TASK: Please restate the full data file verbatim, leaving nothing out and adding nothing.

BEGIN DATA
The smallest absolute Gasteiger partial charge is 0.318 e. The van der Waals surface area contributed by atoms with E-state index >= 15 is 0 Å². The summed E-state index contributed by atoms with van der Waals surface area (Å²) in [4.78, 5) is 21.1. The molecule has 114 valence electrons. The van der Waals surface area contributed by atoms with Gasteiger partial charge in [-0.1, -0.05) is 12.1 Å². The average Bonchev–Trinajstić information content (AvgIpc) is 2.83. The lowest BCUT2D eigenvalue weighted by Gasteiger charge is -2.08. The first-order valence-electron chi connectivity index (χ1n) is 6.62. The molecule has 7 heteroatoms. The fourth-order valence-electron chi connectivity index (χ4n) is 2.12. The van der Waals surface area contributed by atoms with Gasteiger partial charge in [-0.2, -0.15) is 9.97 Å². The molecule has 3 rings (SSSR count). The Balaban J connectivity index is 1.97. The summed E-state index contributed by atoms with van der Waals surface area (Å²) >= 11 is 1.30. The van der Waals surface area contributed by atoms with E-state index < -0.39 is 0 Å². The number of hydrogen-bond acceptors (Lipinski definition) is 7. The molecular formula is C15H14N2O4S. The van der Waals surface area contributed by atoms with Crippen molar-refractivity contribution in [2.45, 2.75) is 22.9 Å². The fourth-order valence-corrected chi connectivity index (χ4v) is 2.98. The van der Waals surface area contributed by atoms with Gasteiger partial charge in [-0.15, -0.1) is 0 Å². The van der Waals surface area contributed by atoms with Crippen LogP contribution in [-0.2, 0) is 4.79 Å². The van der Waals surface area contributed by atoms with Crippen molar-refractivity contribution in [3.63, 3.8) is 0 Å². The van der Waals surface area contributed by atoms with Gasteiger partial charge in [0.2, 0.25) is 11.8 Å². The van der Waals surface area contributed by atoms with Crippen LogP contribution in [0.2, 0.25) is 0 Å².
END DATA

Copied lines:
The smallest absolute Gasteiger partial charge is 0.318 e. The van der Waals surface area contributed by atoms with E-state index >= 15 is 0 Å². The summed E-state index contributed by atoms with van der Waals surface area (Å²) in [4.78, 5) is 21.1. The molecule has 114 valence electrons. The van der Waals surface area contributed by atoms with Gasteiger partial charge in [-0.1, -0.05) is 12.1 Å². The average Bonchev–Trinajstić information content (AvgIpc) is 2.83. The lowest BCUT2D eigenvalue weighted by Gasteiger charge is -2.08. The first-order valence-electron chi connectivity index (χ1n) is 6.62. The molecule has 7 heteroatoms. The fourth-order valence-electron chi connectivity index (χ4n) is 2.12. The van der Waals surface area contributed by atoms with Gasteiger partial charge in [-0.2, -0.15) is 9.97 Å². The molecule has 3 rings (SSSR count). The Balaban J connectivity index is 1.97. The summed E-state index contributed by atoms with van der Waals surface area (Å²) >= 11 is 1.30. The van der Waals surface area contributed by atoms with E-state index < -0.39 is 0 Å². The number of hydrogen-bond acceptors (Lipinski definition) is 7. The molecular formula is C15H14N2O4S. The van der Waals surface area contributed by atoms with Crippen molar-refractivity contribution in [2.45, 2.75) is 22.9 Å². The fourth-order valence-corrected chi connectivity index (χ4v) is 2.98. The van der Waals surface area contributed by atoms with Gasteiger partial charge in [-0.15, -0.1) is 0 Å². The van der Waals surface area contributed by atoms with Crippen LogP contribution in [-0.2, 0) is 4.79 Å². The van der Waals surface area contributed by atoms with Crippen molar-refractivity contribution in [3.63, 3.8) is 0 Å². The van der Waals surface area contributed by atoms with Gasteiger partial charge in [0.2, 0.25) is 11.8 Å². The van der Waals surface area contributed by atoms with Crippen LogP contribution in [0.2, 0.25) is 0 Å².